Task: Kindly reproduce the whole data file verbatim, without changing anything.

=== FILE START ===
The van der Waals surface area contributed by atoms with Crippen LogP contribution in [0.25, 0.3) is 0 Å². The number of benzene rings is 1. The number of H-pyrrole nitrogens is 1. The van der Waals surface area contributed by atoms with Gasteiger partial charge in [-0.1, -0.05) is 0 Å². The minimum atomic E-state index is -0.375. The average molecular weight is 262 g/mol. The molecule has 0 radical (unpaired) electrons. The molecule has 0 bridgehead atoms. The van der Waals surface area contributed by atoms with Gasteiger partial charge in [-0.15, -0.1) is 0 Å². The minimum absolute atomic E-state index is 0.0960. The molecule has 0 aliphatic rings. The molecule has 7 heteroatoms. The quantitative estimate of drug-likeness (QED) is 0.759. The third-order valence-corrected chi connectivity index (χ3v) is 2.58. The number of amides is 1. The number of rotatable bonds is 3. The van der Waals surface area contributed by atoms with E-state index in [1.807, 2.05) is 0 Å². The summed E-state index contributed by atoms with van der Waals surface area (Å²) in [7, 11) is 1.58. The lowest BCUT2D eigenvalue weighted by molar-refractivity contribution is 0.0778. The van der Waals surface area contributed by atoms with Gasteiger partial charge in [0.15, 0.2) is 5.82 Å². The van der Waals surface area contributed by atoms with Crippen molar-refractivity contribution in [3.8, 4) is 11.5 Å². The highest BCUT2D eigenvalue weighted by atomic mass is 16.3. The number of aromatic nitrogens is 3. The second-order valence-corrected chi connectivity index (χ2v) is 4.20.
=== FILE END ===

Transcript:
The van der Waals surface area contributed by atoms with Crippen LogP contribution in [0.25, 0.3) is 0 Å². The number of benzene rings is 1. The number of H-pyrrole nitrogens is 1. The van der Waals surface area contributed by atoms with Gasteiger partial charge in [-0.1, -0.05) is 0 Å². The minimum atomic E-state index is -0.375. The average molecular weight is 262 g/mol. The molecule has 0 radical (unpaired) electrons. The molecule has 0 bridgehead atoms. The van der Waals surface area contributed by atoms with Gasteiger partial charge in [-0.15, -0.1) is 0 Å². The minimum absolute atomic E-state index is 0.0960. The molecule has 0 aliphatic rings. The molecule has 7 heteroatoms. The quantitative estimate of drug-likeness (QED) is 0.759. The third-order valence-corrected chi connectivity index (χ3v) is 2.58. The number of amides is 1. The number of rotatable bonds is 3. The van der Waals surface area contributed by atoms with E-state index in [1.807, 2.05) is 0 Å². The summed E-state index contributed by atoms with van der Waals surface area (Å²) in [7, 11) is 1.58. The lowest BCUT2D eigenvalue weighted by molar-refractivity contribution is 0.0778. The van der Waals surface area contributed by atoms with Gasteiger partial charge in [0.15, 0.2) is 5.82 Å². The van der Waals surface area contributed by atoms with Crippen molar-refractivity contribution in [3.8, 4) is 11.5 Å². The highest BCUT2D eigenvalue weighted by atomic mass is 16.3. The number of aromatic nitrogens is 3. The second-order valence-corrected chi connectivity index (χ2v) is 4.20.